[

[

Abstract

Gravitational microlensing by the stellar population of lensing galaxies provides an important opportunity to spatially resolve the accretion disk structure in strongly lensed quasars. Some of the objects (like Einstein’s cross) are reasonably consistent with the predictions of the standard accretion disk model. In other cases, the size of the emitting region is larger than predicted by the standard thin disk theory and practically independent on wavelength. This may be interpreted as an observational manifestation of an optically-thick scattering envelope possibly related to super-Eddington accretion with outflows.

accretion, accretion discs, gravitational lensing: micro, quasars: general

Quasar microlensing] Microlensing evidence for super-Eddington disk accretion in quasars Shakura & Abolmasov] Nikolai I. Shakura and Pavel Abolmasov 2012 \volume290 \jnameFeeding compact objects: Accretion on all scales \editorsC.M. Zhang, T. Belloni, M. Méndez & S.N. Zhang, eds.

\firstsection

1 Introduction

The optical/UV angular sizes of quasar accretion disks at are . These sizes may be resolved only by indirect methods such as microlensing by the stellar population of lensing galaxies (Wambsganss, 2006). Fortunately, the Einstein-Chwolson radii of Solar-mass microlenses at distances are of the same order, and all the microlensing curves are sensitive to the angular size of the source.

Disk size estimates based on microlensing effects show several features that are difficult to interpret in the framework of standard thin accretion disk theory. The effect seems to depend on the black hole mass. While massive black holes () have nearly standard disks (but possibly larger in size, see Morgan et al. (2010), smaller black hole masses conform less with the standard model. For the latter, “disk” size is practically independent on wavelength for smaller-mass quasars (Blackburne et al., 2011).

Having similar luminosities , lower- and higher-mass bright lensed quasars have different Eddington luminosity limits. Moderately super-Eddington sources should form a scattering envelope that increases the apparent size of the object and makes the size dependence on wavelength weaker. In more detail we address this model in our recent paper Abolmasov & Shakura (2012).

2 Quasi-spherical envelope model

Consider a spherically symmetric wind formed by a supercritical disk. It is reasonable to assume that at each radius the terminate velocity of the outflowing wind is virial: , where . The wind is effectively launched from the spherisation radius . Condition for the radial optical thickness leads to the following photosphere radius estimate:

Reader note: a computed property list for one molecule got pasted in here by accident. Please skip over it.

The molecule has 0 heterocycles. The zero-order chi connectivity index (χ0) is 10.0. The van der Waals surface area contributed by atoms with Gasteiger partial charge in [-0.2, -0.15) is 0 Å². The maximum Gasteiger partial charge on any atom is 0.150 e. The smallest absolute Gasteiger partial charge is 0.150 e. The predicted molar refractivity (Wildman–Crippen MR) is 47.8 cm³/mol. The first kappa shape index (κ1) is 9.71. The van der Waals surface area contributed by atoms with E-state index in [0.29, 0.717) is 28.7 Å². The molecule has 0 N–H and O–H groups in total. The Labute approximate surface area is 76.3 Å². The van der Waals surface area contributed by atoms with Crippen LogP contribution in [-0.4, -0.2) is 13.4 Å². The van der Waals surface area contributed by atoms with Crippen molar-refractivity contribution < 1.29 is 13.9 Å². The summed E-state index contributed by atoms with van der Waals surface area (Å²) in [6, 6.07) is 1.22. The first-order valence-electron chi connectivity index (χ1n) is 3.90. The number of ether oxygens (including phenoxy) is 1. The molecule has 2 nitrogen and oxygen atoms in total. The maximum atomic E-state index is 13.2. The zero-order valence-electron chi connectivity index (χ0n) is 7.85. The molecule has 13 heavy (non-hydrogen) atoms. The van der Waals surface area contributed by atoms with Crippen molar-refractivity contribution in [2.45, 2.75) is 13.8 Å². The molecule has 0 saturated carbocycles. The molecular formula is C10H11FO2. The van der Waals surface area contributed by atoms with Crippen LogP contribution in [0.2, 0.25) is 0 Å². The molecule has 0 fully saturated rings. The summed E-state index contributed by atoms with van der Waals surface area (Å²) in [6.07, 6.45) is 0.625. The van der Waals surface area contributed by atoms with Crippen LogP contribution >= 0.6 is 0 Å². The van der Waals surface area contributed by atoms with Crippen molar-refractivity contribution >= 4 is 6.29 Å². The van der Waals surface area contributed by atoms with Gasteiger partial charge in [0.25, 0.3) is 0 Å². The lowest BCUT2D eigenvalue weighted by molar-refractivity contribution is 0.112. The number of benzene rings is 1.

(1)

This may be both larger and smaller than the accretion disk radial scale: . Note also that this photosphere is “grey” in the sense its size does not depend on the wavelength.

Figure 1: Qualitative sketch of the appearance of a super-Eddington quasar.

The issue of X-rays that are emitted by a considerably more compact region may be addressed in a more comprehensive model taking into account deviations from spherical symmetry. Both theory (Shakura & Sunyaev, 1973) and simulations (Ohsuga et al., 2005) predict that the wind formed by a supercritical accretion disk should have a conical optically thin funnel. The X-ray emission formed near the innermost stable orbit may reach the observer without scattering or after a single reflection from the funnel wall. In both cases, the size of the X-ray source will be considerably smaller than in the optical/UV range. The appearance of the quasar photosphere is illustrated by figure 1.

3 Summary

We come to the conclusion that super-Eddington disk accretion may lead to formation of a scattering pseudo-photosphere capable of explaining the spatial properties of the emitting regions of distant lensed quasars in the optical/UV range. Our work was supported by the RFBR grant 12-02-00186-a.

References

  1. Abolmasov P., Shakura N. I., 2012, ArXiv e-prints (arXiv:1208.1678)
  2. Blackburne J. A., Pooley D., Rappaport S., Schechter P. L., 2011, Ap. J, 729, 34
  3. Morgan C. W., Kochanek C. S., Morgan N. D., Falco E. E., 2010, Ap. J, 712, 1129
  4. Ohsuga K., Mori M., Nakamoto T., Mineshige S., 2005, Ap. J, 628, 368
  5. Shakura N. I., Sunyaev R. A., 1973, A&A, 24, 337
  6. Wambsganss J., 2006, in G. Meylan, P. Jetzer, P. North, P. Schneider, C. S. Kochanek, & J. Wambsganss ed., Saas-Fee Advanced Course 33: Gravitational Lensing: Strong, Weak and Micro Part 4: Gravitational microlensing. pp 453–540
Comments 0
Request Comment
You are adding the first comment!
How to quickly get a good reply:
  • Give credit where it’s due by listing out the positive aspects of a paper before getting into which changes should be made.
  • Be specific in your critique, and provide supporting evidence with appropriate references to substantiate general statements.
  • Your comment should inspire ideas to flow and help the author improves the paper.

The better we are at sharing our knowledge with each other, the faster we move forward.
""
The feedback must be of minimum 40 characters and the title a minimum of 5 characters
   
Add comment
Cancel
Loading ...
152528
This is a comment super asjknd jkasnjk adsnkj
Upvote
Downvote
""
The feedback must be of minumum 40 characters
The feedback must be of minumum 40 characters
Submit
Cancel

You are asking your first question!
How to quickly get a good answer:
  • Keep your question short and to the point
  • Check for grammar or spelling errors.
  • Phrase it like a question
Test
Test description